"A program of trials of 40 mm English high explosive fragmentation tracer AA shells in tank guns
- Goal of trials: to establish the possibility of using 40 mm AA shells in a tank gun. Before trials, the following work is done:
- The 40 mm shell is disassembled.
- The possibility of firmly loading an AA high explosive fragmentation shell into a tank shell casing is tested. The firmness of the load is tested by loading the shell into a tank gun.
- The tank gun rifling and shell driving band are measured in order to discover the necessary forcing of the band for satisfactory loading of the shell (not having the driving band prematurely stick into the rifling).
- The maximum pressure the shell can bear is calculated by examining mechanical characteristics of the shell and its size.
- Supplies for trials:
- System: 40 mm English tank gun.
- Shell: 40 mm English AA high explosive shell.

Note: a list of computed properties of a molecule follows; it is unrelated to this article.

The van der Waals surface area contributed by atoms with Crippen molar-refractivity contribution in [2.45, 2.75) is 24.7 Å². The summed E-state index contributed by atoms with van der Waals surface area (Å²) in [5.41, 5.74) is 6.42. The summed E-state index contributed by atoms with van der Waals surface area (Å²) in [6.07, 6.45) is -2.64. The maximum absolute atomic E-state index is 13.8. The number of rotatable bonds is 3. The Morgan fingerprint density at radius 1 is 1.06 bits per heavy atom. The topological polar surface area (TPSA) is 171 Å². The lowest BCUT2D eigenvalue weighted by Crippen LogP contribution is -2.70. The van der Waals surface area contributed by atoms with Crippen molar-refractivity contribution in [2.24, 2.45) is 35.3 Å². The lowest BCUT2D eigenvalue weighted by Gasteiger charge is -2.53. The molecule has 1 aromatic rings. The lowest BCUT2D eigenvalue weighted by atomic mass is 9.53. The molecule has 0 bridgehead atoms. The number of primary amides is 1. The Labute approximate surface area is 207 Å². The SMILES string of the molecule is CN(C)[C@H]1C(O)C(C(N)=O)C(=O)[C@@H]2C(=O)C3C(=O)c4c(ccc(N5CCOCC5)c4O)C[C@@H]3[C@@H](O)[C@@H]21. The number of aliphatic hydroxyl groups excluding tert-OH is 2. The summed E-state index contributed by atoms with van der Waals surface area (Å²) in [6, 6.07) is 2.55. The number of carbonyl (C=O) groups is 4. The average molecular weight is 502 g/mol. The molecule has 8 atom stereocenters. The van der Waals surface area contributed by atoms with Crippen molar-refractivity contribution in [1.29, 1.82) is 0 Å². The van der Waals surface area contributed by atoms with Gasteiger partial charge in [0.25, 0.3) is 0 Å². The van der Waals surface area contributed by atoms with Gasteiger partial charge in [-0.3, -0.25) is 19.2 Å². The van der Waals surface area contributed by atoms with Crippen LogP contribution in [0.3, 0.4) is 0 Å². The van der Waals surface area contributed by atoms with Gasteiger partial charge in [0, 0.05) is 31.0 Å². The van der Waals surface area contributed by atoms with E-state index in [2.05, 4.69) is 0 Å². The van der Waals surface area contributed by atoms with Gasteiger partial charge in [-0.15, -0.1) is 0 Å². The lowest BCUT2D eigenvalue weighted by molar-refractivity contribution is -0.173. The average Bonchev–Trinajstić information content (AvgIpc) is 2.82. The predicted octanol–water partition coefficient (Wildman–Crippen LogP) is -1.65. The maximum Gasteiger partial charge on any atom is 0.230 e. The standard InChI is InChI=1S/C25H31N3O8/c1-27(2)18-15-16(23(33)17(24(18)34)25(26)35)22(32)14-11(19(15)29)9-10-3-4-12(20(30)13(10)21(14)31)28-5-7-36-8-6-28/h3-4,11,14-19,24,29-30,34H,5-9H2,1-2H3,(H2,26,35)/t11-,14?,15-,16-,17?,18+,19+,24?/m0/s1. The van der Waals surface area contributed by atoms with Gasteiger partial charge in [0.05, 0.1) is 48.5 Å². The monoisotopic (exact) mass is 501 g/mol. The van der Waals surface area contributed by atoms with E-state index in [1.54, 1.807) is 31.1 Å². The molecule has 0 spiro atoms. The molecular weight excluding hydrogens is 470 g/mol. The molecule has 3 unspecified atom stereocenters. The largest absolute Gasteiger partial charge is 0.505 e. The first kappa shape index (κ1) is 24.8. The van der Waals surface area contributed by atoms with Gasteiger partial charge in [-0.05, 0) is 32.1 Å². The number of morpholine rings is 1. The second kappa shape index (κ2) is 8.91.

- Casing: from the 40 mm tank gun.
- Propellant: propellant from the English AA shell and domestic propellant with ballistic characteristics close to English 40 mm shell propellant.
- Trial process:
- Discovery of the propellant load to achieve V0=790 m/s and pressure less than the maximum acceptable pressure calculated in point 4.
Note: according to information possessed by Artkom, the maximum acceptable pressure for the 40 mm AA high explosive fragmentation tracer shell is 3000 kg/cm^2. This information needs to be confirmed.
- Discovery of the propellant load to achieve V0=790 m/s using domestic propellant following points 1 and 3. Propellant will be tested on inert shells. If it is not possible to disarm the shells, testing will be done on shells that are incompletely armed with an inert detonator.
If it is not possible to achieve a velocity of 790 m/s without surpassing acceptable pressure, trials will continue with the maximum velocity attainable at this pressure.
- Further trials will be carried out according to typical testing procedure applicable to HE shells (aside from point 1), using the propellant load established in these trials. Increased pressure is considered 1.1 times the current working pressure.